Portsmouth Peace Treaty Emblem Symbolizes Treaty Influences
Powerful Graphic Created by Richard Haynes, Jr.
Portsmouth NH -- The symbol of the Portsmouth Peace Treaty created by Richard Haynes, Jr. for the 100th anniversary remains as a graphic representation of the elements at play in Portsmouth in 1905. Richard Haynes, Jr., the Seacoast visual storyteller who was named the New Hampshire State Council on the Arts Artist Fellow in 2003, created the design: a large dove bearing an olive branch, superimposed on the North Church bell tower and on the Russian and Japanese flags. It is an immediate and evocative symbol of the peace that was produced. But there are many subtleties incorporated in the image as well:
· The flags are of equal size and rendered in their modern designs to suggest the enduring peace that lasted from the Treaty signing in 1905 through World War II, up to the last moments of the conflict in 1945.
· The North Church tower is the symbol of Portsmouth -- even an icon of New Hampshire. In the design, the church tower contains a noticeable bell -- the bell that everyone in Portsmouth heard ringing on August 29th, 1905 when the news that peace had been achieved was announced. That bell rang again for 30 minutes on September 5th echoing the salute started at the Portsmouth Naval Shipyard when the Treaty signing concluded at 3:47 pm. Each year, at the same moment on that date, a bell-ringing commemorates the signing. The tower and its bell symbolize the community within hearing of the bell, and the bells in steeples throughout the Seacoast that rang in answer to the news of peace.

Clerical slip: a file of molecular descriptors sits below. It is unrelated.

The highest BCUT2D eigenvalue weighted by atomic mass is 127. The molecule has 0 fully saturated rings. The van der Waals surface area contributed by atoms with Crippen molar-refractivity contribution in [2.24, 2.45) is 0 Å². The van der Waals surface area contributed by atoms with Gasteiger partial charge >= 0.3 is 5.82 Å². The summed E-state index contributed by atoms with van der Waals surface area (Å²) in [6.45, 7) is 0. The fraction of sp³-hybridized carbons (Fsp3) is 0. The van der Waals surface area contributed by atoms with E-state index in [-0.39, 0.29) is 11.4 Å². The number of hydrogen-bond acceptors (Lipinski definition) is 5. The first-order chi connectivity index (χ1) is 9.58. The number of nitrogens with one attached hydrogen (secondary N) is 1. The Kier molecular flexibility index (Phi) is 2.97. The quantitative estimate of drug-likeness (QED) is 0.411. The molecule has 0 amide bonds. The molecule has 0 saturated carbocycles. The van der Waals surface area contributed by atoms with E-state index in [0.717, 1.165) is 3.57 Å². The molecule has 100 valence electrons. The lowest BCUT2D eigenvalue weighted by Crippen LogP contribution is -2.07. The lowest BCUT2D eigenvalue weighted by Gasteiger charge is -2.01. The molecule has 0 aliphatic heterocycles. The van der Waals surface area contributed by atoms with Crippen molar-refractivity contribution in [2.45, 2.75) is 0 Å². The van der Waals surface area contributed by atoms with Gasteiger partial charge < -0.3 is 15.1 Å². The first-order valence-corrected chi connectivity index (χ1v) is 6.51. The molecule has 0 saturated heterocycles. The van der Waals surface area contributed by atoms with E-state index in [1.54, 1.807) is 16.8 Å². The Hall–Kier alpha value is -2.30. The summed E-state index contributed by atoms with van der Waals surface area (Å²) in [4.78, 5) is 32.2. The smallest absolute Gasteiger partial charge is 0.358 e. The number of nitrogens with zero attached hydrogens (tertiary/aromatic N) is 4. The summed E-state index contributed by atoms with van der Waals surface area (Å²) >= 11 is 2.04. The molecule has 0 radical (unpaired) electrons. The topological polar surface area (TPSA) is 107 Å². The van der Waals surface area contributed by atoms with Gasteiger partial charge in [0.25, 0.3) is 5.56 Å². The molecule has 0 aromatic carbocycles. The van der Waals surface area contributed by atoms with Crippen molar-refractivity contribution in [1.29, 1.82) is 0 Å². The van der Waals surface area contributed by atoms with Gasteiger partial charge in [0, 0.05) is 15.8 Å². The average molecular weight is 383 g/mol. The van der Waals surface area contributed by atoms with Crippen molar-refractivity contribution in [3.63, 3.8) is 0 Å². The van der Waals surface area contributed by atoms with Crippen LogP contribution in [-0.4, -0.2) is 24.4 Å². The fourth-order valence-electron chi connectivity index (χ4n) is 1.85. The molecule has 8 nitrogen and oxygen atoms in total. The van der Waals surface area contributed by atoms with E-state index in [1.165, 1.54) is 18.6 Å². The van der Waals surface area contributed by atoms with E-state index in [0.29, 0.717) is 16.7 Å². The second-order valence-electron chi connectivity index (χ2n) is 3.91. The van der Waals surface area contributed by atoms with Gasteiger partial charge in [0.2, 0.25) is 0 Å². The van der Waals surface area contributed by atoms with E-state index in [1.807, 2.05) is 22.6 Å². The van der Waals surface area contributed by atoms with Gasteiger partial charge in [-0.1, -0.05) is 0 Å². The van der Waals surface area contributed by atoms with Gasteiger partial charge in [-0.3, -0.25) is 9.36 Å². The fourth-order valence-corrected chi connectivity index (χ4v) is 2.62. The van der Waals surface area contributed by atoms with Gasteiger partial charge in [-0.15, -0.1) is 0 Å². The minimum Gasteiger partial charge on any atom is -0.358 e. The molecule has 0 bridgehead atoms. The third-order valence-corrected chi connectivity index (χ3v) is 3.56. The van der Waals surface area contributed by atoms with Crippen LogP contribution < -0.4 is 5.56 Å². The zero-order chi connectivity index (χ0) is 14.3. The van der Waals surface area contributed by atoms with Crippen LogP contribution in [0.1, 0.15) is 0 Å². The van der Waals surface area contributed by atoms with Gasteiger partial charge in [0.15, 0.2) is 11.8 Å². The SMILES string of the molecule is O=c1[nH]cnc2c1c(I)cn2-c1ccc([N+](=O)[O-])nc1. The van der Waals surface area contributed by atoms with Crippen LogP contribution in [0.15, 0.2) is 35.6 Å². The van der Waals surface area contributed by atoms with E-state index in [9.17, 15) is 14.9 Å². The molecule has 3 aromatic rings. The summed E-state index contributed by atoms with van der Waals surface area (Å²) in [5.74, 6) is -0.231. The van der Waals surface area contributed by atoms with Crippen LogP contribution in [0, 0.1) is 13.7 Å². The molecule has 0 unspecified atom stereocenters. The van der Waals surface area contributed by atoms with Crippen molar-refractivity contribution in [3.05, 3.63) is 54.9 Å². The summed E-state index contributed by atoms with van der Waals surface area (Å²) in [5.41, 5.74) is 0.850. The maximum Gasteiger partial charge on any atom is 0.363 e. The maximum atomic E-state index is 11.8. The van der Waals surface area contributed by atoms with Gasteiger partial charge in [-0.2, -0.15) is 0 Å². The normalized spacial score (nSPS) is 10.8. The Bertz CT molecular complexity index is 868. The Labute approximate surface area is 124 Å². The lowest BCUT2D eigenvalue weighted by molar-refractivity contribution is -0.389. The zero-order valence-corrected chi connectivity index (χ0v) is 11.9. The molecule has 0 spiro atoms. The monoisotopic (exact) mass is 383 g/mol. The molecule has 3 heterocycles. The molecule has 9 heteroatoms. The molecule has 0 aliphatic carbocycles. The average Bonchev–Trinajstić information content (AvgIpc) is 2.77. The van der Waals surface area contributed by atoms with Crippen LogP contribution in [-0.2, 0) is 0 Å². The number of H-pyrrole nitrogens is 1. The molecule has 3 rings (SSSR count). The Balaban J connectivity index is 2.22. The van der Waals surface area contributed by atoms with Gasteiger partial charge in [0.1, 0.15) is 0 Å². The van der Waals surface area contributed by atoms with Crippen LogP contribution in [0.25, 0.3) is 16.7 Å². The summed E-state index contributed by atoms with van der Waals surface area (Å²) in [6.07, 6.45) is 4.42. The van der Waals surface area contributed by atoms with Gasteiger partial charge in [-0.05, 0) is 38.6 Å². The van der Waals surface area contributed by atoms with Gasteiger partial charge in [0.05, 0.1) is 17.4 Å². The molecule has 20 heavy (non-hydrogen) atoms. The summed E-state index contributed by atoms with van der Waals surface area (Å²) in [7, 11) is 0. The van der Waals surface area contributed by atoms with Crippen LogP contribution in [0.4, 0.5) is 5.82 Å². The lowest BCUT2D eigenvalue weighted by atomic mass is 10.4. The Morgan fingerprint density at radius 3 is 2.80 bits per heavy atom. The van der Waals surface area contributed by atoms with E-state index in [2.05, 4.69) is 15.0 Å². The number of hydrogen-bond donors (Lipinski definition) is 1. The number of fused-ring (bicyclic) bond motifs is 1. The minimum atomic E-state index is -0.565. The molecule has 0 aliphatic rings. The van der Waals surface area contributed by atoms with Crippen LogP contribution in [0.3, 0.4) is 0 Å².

· The bell and the dove are gray -- US Navy battleship gray, specifically -- the bell, because the news of Peace and the Treaty signing were conveyed from the Portsmouth Naval Shipyard (where the Conference was formally conducted) to the churches; the dove, because President Theodore Roosevelt entrusted the security and protocol of the Peace conference to the Navy and the Shipyard.
· In the dove's beak, representing Theodore Roosevelt, is an olive branch instead of a “Big Stick.” Many, including Henry Kissinger, consider Roosevelt to have been one of America's best diplomats; and TR was one of only three American Presidents to win the Nobel Peace Prize.
Richard Haynes commented that he deliberately made the dove 'touch' every element of the design because he believes a spiritual element touched each participant in the peace conference -- the Russians, the Japanese, the Navy and the community under the steeple. “I don't know if they understood what was happening but if they had not had a spirit in their hearts, it would have taken another 100 years to accomplish their work,” he said. “I have approached every piece of art I have done for that past 16 years since I came to Portsmouth with a spiritual sense. The Zen Masters honor the 'I, who is awake' and that is what the true artist is, someone who is awake and observes when no one else is watching.”
High quality, artist's proof prints of the design are being sold to support ongoing research and documentation of the Portsmouth Peace Treaty history. For information, visit www.portsmouthpeacetreaty.com ###